Turmeric – king of spice. The subtle but very individual flavour of turmeric can be added to nearly every dish. It even works on porridge, couple it with cinnamon and a taste explosion is created. Turmeric is anti-inflammatory, antioxidant and antimicrobial – that means it may help fight of any bugs. A study in 2006 showed it had a preventative effect on joint inflammation and other studies show it was more successful at reducing pain than a Non Steroid Anti-Inflammatory. These studies are based on supplemental doses so you might not get these effects with culinary use however for its antioxidant properties alone it is worth using it on a regular basis. Add it to your scrambled eggs with some mustard seeds for a different twist on a traditional breakfast dish.

Cinnamon – sweet, smooth and a bit peppery. Add this to your breakfast every morning and you could help with your energy levels. Studies have shown it may be able to slow down the release of carbohydrate into your bloodstream helping to balance your blood sugar levels throughout the day. It can also help warm up food to aid digestion.

Cumin, fennel, coriander and ginger all have been shown to help digestion. They have been found to contain digestive enzymes which help break down your food. They may help with digestive discomfort such as wind, heartburn, burping and bloating. Chewing on fennel, coriander or cumin seeds may help with wind and using them in lentils or beans when cooking may reduce the effects of wind after eating. Coriander may help with detoxification of heavy metals as well. We are exposed daily to toxins that we sometimes have no control over ingesting, eating coriander on a regular basis may help support the liver and the body in helping to eliminate them. Ground corriander can be more palatable to some as it is not as strong as the fresh stuff.

Add turmeric, ginger, fennel seeds, ground and dried coriander, cumin and a curry powder to your curries.

Sumac – this is a new spice I have introduced into the cupboard and it can sit proudly against the others. High in antioxidants and blood sugar supporting it is another great addition to your diet. It is ground dried berries and has a lemony flavour so can be added to fish, chicken, soups and vegetables. It can also be added to sweet dishes, again great on oats at breakfast.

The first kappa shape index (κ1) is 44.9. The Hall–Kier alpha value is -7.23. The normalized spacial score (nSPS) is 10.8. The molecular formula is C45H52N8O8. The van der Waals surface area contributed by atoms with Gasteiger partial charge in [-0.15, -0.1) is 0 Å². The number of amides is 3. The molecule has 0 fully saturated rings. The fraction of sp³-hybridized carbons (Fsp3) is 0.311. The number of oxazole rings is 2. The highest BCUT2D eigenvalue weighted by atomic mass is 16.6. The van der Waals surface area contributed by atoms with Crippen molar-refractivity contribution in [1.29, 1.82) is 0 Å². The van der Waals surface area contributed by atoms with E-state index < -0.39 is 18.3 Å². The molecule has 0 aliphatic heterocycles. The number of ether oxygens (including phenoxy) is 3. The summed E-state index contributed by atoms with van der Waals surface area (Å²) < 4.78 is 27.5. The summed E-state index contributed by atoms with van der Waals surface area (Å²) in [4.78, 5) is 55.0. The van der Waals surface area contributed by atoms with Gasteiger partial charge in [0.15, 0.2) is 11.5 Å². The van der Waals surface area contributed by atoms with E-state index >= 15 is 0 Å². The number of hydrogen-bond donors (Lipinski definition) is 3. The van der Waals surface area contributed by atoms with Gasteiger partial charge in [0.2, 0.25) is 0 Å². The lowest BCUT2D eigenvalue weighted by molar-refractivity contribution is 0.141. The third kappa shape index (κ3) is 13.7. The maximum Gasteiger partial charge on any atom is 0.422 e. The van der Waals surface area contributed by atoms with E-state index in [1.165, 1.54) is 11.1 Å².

Rosemary – may support immunity by reducing inflammation. It is also an excellent aid in digestion and can help with detoxification, supporting the liver.

Oregano – a great anti-fungal and antimicrobial, studies have shown it can kill of the big MRSA and is used in hand soaps. Great to add to pasta sauces, soups, casseroles and lentil dishes.

Thyme – antiseptic properties, may help with coughs and respiratory problems. It is also great for digestion.

Many of these spices contain vital nutrients such as calcium, essential fatty acids, iron, magnesium, selenium, zinc, vitamin C, amino acids and vital B vitamins.

So to optimise your diet, health and home cooking stock up your spices and herbs.

10 Apr

Jewelled Quinoa

Meat free Mondays
Following on from my immune system blog yesterday this recipe would be a perfect dish to support immune function. It contains onions for quercetin, orange, red pepper, cumin and sumac for antioxidants and quinoa while being a complex carbohydrate it is also a great source of protein plus it is a good source of calcium and magnesium, all  supporting mind and mood.


Serves 4
2 cups of quinoa

3 cups of water
1 onion chopped
1 celery stick chopped
1 red pepper
1 orange
1 tbsp cumin
For the dressing
3 tbsp. rapeseed/olive oil
½ lemon juice
½ tsp chilli garlic sauce
1/2 tsp sumac
seasoning to taste
Add 1 tbsp. olive oil to a
pot
Add onion and celery
Add quinoa
Add water
Add ¼ tsp. salt (optional)
Add cumin
Bring to a rolling boil
Keep at a medium simmer and
put lid on after 10 minutes turn off heat and take off lid for a two more
minutes
While the quinoa is cooking:
Chop 1 red pepper
Chop 1 orange
Make a dressing of rapeseed
or olive oil
Add chilli sauce
Add lemon juice
Add sumac
Salt and black pepper to taste
Mix with a whisk or spoon

Add the dressing and pepper and
orange to quinoa and serve
09 Apr

Allergies – as the hay fever season approaches there are some useful things you can do………

Allergies
As we approach the hay fever season I am
writing about allergies. This will be a first in a series about supporting the